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To catch a thief: Is a polygraph a good idea?

June 5, 2012

Article courtesy of SBAM Approved Partner AdvanceHR

If you think an employee may be stealing from the company, there’s a good chance you are right. But is a polygraph test the best way to establish the truth? The answer is… maybe. Find out what happened in one new case involving a Wendy’s restaurant employee, and learn the ground rules for using a polygraph test.  

Congress laid down the law on the acceptable use of lie detectors –specifically polygraph tests — at the workplace with the Employee Polygraph Protection Act of 1988 (EPPA). On occasion courts weigh in to say whether a particular employer’s use of the polygraph was legal. One such case was recently decided, though narrowly, in favor of a Wendy’s restaurant.

First, a reminder of EPPA’s basic provisions. According to Jon Hyman, a partner with the Cleveland-based law firm Kohrman Jackson & Krantz, EPPA prohibits private employers from:

  • Requiring, requesting, suggesting or causing an employee or prospective employee to take or submit to any lie detector test
  • Using, accepting, referring to, or inquiring about the results of any lie detector test of an employee or prospective employee, and
  • Discharging, disciplining, discriminating against, denying employment or promotion, or threatening to take any such action against an employee or prospective employee for refusing to take the test, or on the basis of the results of a test.

Were it not for some exceptions to those broad limitations, there would be no point in considering the use of a polygraph. The most important exception, Hyman explained, involves “employees who are reasonably suspected of involvement in a workplace incident that results in economic loss to the employer and who had access to the property that is the subject of an investigation.”

Bass v. Wendy’s: The Facts of the Case

In Bass v. Wendy’s of Downtown, Inc. (U.S. District Court, N.D. Ohio, Case No. 11-CV-940, May 1, 2012), Donald Bass was a part-time manager, who was asked to take a polygraph test after a cash deposit went missing. Only two employees had access to the cash. Both were asked by Wendy’s to submit to a polygraph examination as part of the investigation. Although they could have refused, both agreed and, according to the polygraph operator, Bass flunked. However, he was not terminated.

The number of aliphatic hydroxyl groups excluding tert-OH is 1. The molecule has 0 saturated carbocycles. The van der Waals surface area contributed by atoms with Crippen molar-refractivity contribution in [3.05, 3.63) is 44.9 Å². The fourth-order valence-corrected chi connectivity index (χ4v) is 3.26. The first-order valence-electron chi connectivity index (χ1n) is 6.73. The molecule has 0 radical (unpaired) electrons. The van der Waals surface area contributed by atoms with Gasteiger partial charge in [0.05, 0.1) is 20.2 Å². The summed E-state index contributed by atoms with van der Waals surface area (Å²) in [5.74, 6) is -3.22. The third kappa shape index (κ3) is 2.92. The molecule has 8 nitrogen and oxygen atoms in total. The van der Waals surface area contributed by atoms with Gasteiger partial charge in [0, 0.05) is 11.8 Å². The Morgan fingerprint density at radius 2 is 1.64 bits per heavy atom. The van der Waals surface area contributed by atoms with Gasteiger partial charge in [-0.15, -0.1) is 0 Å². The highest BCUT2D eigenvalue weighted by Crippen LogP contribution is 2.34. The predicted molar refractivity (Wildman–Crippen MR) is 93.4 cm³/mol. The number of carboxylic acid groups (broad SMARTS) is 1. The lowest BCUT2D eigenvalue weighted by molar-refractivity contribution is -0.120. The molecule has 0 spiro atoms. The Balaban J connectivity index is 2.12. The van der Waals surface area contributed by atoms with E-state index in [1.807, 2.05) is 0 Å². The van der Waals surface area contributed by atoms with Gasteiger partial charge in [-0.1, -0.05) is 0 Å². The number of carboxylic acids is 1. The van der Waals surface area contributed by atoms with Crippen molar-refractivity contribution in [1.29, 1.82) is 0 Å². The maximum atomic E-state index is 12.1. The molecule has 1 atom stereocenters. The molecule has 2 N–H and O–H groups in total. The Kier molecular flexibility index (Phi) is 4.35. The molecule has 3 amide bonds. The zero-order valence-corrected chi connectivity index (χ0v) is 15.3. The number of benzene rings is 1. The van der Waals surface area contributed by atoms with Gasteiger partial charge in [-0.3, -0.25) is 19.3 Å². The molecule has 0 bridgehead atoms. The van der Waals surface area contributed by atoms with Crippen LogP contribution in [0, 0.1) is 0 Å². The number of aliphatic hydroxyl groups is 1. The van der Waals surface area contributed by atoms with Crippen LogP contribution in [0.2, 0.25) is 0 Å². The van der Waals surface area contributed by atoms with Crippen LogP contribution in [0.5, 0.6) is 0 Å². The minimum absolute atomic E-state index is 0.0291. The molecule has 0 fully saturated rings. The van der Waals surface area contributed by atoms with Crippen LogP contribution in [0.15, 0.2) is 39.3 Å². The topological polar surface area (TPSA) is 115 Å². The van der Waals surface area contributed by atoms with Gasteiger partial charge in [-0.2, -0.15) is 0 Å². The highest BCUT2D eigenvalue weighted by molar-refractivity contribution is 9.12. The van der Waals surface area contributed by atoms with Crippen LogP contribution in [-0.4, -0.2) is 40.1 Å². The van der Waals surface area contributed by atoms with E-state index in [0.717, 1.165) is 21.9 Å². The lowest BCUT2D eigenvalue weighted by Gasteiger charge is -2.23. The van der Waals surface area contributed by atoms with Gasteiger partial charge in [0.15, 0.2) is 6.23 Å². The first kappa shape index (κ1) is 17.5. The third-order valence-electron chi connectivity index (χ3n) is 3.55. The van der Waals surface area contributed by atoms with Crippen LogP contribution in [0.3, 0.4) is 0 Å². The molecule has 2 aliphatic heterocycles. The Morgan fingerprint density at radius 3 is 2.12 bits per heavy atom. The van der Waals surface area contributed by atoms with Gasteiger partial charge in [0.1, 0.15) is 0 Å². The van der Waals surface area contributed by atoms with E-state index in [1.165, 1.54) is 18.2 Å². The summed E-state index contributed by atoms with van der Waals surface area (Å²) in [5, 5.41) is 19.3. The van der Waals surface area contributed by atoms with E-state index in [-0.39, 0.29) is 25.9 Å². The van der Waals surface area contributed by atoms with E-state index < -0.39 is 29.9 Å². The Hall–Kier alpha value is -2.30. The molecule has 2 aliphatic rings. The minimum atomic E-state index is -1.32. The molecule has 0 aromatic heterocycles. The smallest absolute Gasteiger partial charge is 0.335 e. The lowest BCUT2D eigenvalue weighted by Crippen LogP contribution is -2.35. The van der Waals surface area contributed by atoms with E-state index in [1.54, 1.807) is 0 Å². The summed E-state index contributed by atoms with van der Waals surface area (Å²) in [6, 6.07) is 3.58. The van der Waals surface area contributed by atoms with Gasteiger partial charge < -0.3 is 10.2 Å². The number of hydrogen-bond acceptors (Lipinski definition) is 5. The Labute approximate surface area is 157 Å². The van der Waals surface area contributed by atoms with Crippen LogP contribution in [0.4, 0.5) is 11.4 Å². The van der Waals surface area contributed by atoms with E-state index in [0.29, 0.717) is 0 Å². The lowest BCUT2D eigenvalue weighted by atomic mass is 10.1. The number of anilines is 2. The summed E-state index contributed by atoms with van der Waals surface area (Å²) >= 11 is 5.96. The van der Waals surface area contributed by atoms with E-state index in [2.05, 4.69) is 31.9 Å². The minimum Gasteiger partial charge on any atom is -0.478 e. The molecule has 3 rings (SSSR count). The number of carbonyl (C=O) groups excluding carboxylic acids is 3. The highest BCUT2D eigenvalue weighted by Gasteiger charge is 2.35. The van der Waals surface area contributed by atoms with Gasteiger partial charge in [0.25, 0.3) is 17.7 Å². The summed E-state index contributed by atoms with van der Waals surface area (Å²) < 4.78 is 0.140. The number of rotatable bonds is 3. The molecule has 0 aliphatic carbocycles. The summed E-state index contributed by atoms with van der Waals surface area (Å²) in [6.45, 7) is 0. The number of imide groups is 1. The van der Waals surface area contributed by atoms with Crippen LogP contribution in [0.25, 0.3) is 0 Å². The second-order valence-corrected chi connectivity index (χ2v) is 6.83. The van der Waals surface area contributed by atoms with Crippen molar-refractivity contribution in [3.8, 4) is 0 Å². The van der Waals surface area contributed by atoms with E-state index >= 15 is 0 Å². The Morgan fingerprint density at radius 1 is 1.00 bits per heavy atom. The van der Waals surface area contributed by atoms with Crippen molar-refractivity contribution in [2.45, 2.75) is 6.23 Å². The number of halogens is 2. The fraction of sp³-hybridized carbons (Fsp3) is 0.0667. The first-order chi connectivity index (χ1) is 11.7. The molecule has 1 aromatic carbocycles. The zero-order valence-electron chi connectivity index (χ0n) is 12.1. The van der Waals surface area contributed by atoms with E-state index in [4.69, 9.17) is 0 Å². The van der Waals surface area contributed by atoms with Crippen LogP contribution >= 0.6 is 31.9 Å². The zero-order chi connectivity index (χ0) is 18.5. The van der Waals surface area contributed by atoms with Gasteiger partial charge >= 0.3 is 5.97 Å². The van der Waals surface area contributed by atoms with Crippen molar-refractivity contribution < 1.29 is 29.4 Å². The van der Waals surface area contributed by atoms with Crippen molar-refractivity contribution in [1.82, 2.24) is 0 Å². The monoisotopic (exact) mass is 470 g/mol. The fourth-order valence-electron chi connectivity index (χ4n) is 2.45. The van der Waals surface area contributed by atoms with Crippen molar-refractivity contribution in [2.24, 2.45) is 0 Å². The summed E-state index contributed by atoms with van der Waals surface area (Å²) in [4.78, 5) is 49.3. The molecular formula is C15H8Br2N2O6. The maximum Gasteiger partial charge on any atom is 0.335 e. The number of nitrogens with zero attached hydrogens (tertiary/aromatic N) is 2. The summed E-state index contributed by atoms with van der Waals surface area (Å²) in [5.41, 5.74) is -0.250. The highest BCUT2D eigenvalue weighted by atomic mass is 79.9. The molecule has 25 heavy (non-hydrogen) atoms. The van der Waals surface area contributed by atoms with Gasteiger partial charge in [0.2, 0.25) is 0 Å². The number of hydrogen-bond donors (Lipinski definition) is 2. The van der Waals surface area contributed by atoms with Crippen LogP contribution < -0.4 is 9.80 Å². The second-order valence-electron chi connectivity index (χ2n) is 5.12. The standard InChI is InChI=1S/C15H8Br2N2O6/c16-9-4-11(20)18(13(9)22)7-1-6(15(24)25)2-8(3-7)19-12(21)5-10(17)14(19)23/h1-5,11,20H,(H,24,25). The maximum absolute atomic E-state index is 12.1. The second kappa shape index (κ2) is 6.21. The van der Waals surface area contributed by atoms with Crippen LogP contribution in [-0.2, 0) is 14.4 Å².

Two years later, Wendy’s posted openings for two management positions. By this time, Bass had already left Wendy’s, after he was recorded on a security camera, inappropriately touching a female employee. His resignation came at the request of management. Later, when he learned Wendy’s was hiring managers, Bass asked to be considered for one of the new jobs. Wendy’s declined.

Bass then filed a complaint with the Ohio Civil Rights Commission, alleging he had been a victim of age discrimination. In its defense, Wendy’s offered a variety of justifications for its decision — including Bass’s failure of the polygraph test.

Bass sought damages from Wendy’s in federal court based on:

  • Wendy’s disclosure to the Civil Rights Commission that the polygraph and been administered and
  • Wendy’s statement that Bass admitted to criminal conduct.

While the court faulted Wendy’s references to the polygraph results and Wendy’s characterization of those results, it nevertheless decided to drop the case. Why? Bass offered “no evidence that he was in any way damaged by Wendy’s disclosure of his failed polygraph examination.”

Although its action appears blameless on a substantive level, Wendy’s may have dodged a bullet in this case through its reference to the polygraph results. The case illustrates the critical importance of scrupulous adherence to EPPA’s exacting requirements. Hyman listed several additional hoops employers need to jump through:

  • The employee must be provided with a written notice explaining the employee’s rights and the limitations imposed by EPPA.
  • Prior to the polygraph test, the employee must be provided a notice explaining the specific incident or activity being investigated and the basis for the employer’s reasonable suspicion of the employee’s involvement.
  • The employee can refuse to take a test or terminate it at any time.
  • The polygraph examiner must be licensed, bonded or insured.

Why might an employee agree to submit to a polygraph test when he doesn’t have to? “Some people naively think they can beat the test,” Hyman said.

Even if an employee declines to take the test, the fact that the employer had to justify, based on evidence, that there were grounds to ask an employee to take the test, may cause the employee (if guilty) either to stop doing what he or she is suspected of having done, or quit.

Overall, Hyman recognizes the value of a polygraph, but advises that it should be used with caution. “I wouldn’t recommend that employers think of the polygraph as the be all and end all,” Hyman said. “They’re accurate, but they’re not perfect.”

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